RACK advice: 2 SOT on Dodge RAM

-- Last Updated: Jun-27-14 1:22 PM EST --

Heydee-hi! Need to transport a Venus 11 and Scrambler on my Dodge RAM. Looking at US Rack paddling rig, but unsure which carrier system would be best suited: SeaWing cradle or J-Pro2? OR something else? THANK YOU for sharing your thoughts/advice!

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– Last Updated: Jun-27-14 3:41 PM EST –

Is this a PU truck or full sized van? Also does it have rain gutters? Do you plan to carry the SOT's on their side?

RACK advise 2 SOT
standard bed. Full size pick up truck. I don’t have a preference as to cradle or side. Don’t know if they will fit cradled side-by-side, or if I need j-style.

Do you have tie- downs on the truck?
We have these old, very useful old fashioned camper tie downs (4 of them, 1 in each corner near to the stake pocket but not in it) which we leave on the truck all the time. When taking the 2 plastic boats for a ride, 1 of which is same brand as yours, only longer (think: “wide,” think “must be strong like peasant to load it”) they go in the bed side by side, upside down, with their little fannies, er, sterns hanging out over the raised tailgate. They are adorned with flags, usually a white plastic trash bag, which shows up very well to other motorists. Then we truss them down with rope over the bottoms, looping it around the tie- downs. They are heavy enough they are not going to go anywhere, but these are 13+ foot kayaks of the old fashioned type, where form was sought over ease of hefting them up over a rack. You can’t pick 'em up one handed, but they ain’t gonna blow out of there on the freeway.

I also have put lots of reflective tape on the stern and bow of the one kayak for night time added visibility in water AND in the truck bed.

With the longer and much lighter weight composite kayak, which is also too wide to fit side by side with my spouse’s barge, er, sit-on-top, we lay her in the bed flat and level, tailgate down this time, creatively do things with the straps and the tiedowns, and then put our home- made cross piece up across the rear of the truck bed, this time using the rear stake pockets to hold it. Then we put the other kayak in nose down in the bed, and bottom up on that crosspiece, and truss it down with more rope and using the camper tie downs. This looks sort of “Ozark,” but I can’t imagine getting that heavy a kayak up on a standard rack without a forklift. Especially after paddling it on a hot day. It’s bad enough portaging it up over the levees. The crosspiece was a prototype invention made of a heavy piece of good 2x6 scrap wood, with holes for the “pegs” that go in the stake pockets, but it worked well enough we’re still using it.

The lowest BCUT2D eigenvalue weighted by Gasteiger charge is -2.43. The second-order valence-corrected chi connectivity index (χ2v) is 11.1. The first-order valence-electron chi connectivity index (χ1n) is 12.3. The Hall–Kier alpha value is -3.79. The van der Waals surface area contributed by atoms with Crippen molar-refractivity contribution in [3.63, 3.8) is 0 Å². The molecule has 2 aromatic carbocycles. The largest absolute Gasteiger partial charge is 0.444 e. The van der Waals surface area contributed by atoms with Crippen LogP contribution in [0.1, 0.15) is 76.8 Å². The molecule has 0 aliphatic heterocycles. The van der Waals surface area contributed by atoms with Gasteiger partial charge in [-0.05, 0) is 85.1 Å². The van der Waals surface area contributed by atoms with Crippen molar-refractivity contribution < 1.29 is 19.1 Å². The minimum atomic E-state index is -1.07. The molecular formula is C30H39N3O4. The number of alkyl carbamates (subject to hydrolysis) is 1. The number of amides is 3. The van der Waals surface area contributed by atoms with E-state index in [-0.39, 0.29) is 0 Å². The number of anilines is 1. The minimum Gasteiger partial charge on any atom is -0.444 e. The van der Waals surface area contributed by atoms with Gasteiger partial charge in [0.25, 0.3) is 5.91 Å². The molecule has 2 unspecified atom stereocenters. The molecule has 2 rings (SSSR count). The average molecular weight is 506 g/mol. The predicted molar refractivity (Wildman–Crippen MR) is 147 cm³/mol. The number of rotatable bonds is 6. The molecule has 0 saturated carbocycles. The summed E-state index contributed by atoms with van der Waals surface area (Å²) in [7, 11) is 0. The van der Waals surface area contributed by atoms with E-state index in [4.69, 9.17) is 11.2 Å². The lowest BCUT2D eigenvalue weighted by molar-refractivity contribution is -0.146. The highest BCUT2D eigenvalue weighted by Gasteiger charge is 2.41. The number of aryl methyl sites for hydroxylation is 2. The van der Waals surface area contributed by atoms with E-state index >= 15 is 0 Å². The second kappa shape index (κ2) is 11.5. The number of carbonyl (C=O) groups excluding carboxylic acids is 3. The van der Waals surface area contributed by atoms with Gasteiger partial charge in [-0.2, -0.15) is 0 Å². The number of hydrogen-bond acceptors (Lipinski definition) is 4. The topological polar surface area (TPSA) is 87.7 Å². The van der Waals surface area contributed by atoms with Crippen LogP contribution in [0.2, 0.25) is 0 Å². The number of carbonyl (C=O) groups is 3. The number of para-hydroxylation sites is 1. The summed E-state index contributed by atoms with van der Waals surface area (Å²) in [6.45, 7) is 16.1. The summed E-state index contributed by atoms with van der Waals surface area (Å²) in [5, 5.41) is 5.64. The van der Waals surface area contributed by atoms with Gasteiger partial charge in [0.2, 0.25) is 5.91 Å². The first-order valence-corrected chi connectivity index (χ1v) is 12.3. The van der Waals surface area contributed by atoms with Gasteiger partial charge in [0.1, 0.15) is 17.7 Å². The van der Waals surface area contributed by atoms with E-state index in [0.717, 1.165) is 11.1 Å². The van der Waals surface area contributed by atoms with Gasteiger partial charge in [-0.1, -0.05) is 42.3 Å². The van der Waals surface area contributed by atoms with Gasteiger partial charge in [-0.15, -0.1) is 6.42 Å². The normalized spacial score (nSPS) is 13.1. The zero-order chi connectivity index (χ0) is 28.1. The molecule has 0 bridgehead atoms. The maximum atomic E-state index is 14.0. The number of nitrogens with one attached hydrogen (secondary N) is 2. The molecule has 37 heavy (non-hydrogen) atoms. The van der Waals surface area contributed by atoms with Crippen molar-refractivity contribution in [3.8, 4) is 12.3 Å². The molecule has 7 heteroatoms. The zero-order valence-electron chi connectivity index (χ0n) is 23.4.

Hope this made some sense.

I see people just heft in the shorter, plastic sit on tops all the time into the full length truck beds. You can look up the specs for the width on the internet if you don’t want to measure. But they should fit.

Thank you for this sage and detailed advice! (I had to read s-l-o-w-l-y, but pretty sure I get it!) Sounds easier and more do-able for those days when it’s just me and a buddy paddling! Still need to heft those SOTs up for our longer jaunts, though. We trailer SeaDoos (half of my family isn’t happy unless they are going so fast that their hair is on fire!) and have to pack up the truck bed for these excursions. I suppose I’ll have to utilize the youth’s muscles for hoisting my kayaks…after all, I AM a mom, and am somewhat an “expert” on “guilting”! THANK YOU, again, for your help! I’m going to try to replicate your “style”…it should liberate me for MORE FREQUENT trips!

I’ve seen
some nice racks built from PVC plastic pipe.Try a Google search for them if interested.